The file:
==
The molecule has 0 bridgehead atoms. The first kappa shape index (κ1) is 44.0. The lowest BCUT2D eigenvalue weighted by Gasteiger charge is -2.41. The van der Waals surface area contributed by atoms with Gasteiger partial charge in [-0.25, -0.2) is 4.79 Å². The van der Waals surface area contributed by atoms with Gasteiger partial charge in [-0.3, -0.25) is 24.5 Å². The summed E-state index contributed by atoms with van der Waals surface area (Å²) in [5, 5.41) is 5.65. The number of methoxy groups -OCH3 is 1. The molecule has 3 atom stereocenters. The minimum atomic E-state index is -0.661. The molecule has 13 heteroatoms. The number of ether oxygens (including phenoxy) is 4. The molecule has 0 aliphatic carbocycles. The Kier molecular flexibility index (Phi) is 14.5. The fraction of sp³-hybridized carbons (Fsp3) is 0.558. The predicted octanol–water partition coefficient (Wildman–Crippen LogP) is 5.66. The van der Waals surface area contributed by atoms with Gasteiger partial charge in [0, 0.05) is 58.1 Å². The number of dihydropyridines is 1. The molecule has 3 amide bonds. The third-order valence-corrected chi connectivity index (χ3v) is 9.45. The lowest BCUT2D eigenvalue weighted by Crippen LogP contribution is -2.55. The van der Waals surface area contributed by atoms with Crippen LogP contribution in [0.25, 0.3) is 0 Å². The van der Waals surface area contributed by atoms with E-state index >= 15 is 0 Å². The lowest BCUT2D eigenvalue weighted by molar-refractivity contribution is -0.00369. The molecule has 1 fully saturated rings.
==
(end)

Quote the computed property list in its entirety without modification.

The molecule has 0 bridgehead atoms. The first kappa shape index (κ1) is 44.0. The lowest BCUT2D eigenvalue weighted by Gasteiger charge is -2.41. The van der Waals surface area contributed by atoms with Gasteiger partial charge in [-0.25, -0.2) is 4.79 Å². The van der Waals surface area contributed by atoms with Gasteiger partial charge in [-0.3, -0.25) is 24.5 Å². The summed E-state index contributed by atoms with van der Waals surface area (Å²) in [5, 5.41) is 5.65. The number of methoxy groups -OCH3 is 1. The molecule has 3 atom stereocenters. The minimum atomic E-state index is -0.661. The molecule has 13 heteroatoms. The number of ether oxygens (including phenoxy) is 4. The molecule has 0 aliphatic carbocycles. The Kier molecular flexibility index (Phi) is 14.5. The fraction of sp³-hybridized carbons (Fsp3) is 0.558. The predicted octanol–water partition coefficient (Wildman–Crippen LogP) is 5.66. The van der Waals surface area contributed by atoms with Gasteiger partial charge in [0, 0.05) is 58.1 Å². The number of dihydropyridines is 1. The molecule has 3 amide bonds. The third-order valence-corrected chi connectivity index (χ3v) is 9.45. The lowest BCUT2D eigenvalue weighted by Crippen LogP contribution is -2.55. The van der Waals surface area contributed by atoms with Crippen LogP contribution in [0.25, 0.3) is 0 Å². The van der Waals surface area contributed by atoms with E-state index >= 15 is 0 Å². The lowest BCUT2D eigenvalue weighted by molar-refractivity contribution is -0.00369. The molecule has 1 fully saturated rings.